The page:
The entry of a new foreign airline offering very cheap fares to popular destinations like Dubai should be welcome news for travellers. Given the fact that the UAE city serves as a hub for a significant portion of travel from Pakistan to other parts of the world, this represents a significant savings for international air travellers. And while the state-owned airline is not happy with this development, its senior management needs to realise that in this day and age one cannot excel in business and commerce by excluding competitors. Besides, the entry of this airline is a result of the open skies policy adopted by the present government, so all airlines will have to face up to the reality of increased competition. In fact, the head of a private airline based in Pakistan, as quoted in a report in this newspaper, has said just the right thing: that airlines cannot and should not expect to thrive with no competition and that low-cost budget carriers are not only good for passengers, they are also good in fact for the industry as a whole because they force existing companies to cut costs and become more efficient.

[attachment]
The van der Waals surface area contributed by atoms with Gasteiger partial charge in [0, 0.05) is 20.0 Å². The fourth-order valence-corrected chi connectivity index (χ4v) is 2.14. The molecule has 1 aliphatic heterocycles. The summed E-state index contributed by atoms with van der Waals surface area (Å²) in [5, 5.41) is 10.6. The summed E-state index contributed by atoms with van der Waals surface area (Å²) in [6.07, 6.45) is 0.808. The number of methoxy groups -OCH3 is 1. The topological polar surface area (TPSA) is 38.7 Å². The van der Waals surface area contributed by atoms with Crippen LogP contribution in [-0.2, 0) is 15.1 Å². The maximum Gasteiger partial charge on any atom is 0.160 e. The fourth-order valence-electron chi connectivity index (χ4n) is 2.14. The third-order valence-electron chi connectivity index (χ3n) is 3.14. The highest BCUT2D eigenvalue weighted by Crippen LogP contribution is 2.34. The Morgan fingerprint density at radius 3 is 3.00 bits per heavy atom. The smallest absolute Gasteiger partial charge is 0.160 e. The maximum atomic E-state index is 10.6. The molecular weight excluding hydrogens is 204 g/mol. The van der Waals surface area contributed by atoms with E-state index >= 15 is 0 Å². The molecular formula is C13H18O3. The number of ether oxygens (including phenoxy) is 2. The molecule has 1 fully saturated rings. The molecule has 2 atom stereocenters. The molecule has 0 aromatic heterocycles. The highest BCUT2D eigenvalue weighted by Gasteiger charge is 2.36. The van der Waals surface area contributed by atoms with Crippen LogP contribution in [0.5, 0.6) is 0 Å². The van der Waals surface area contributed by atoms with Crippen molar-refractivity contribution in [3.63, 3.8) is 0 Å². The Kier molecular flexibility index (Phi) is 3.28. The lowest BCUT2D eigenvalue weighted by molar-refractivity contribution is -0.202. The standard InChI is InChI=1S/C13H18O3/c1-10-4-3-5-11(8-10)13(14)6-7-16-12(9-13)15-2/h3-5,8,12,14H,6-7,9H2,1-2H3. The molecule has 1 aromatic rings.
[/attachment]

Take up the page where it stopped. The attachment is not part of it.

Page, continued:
We would support any policy that makes industry more efficient and amenable to cutting costs. This by itself is a desireable goal for any organisation. However, the greatest benefit perhaps accrues to ordinary consumers, in this case passengers, who benefit from lower fares. In due course of time, fares on most of the routes offered by the new entrant could well be lowered, and in this case again it will be the passengers who will benefit. Existing airlines, especially the market leader, would do well to understand that their own sustainability and growth — and above all profit — lie in adapting to competition, becoming more passenger-friendly and improving the quality and delivery of their service.
Published in The Express Tribune, July 9th, 2010.
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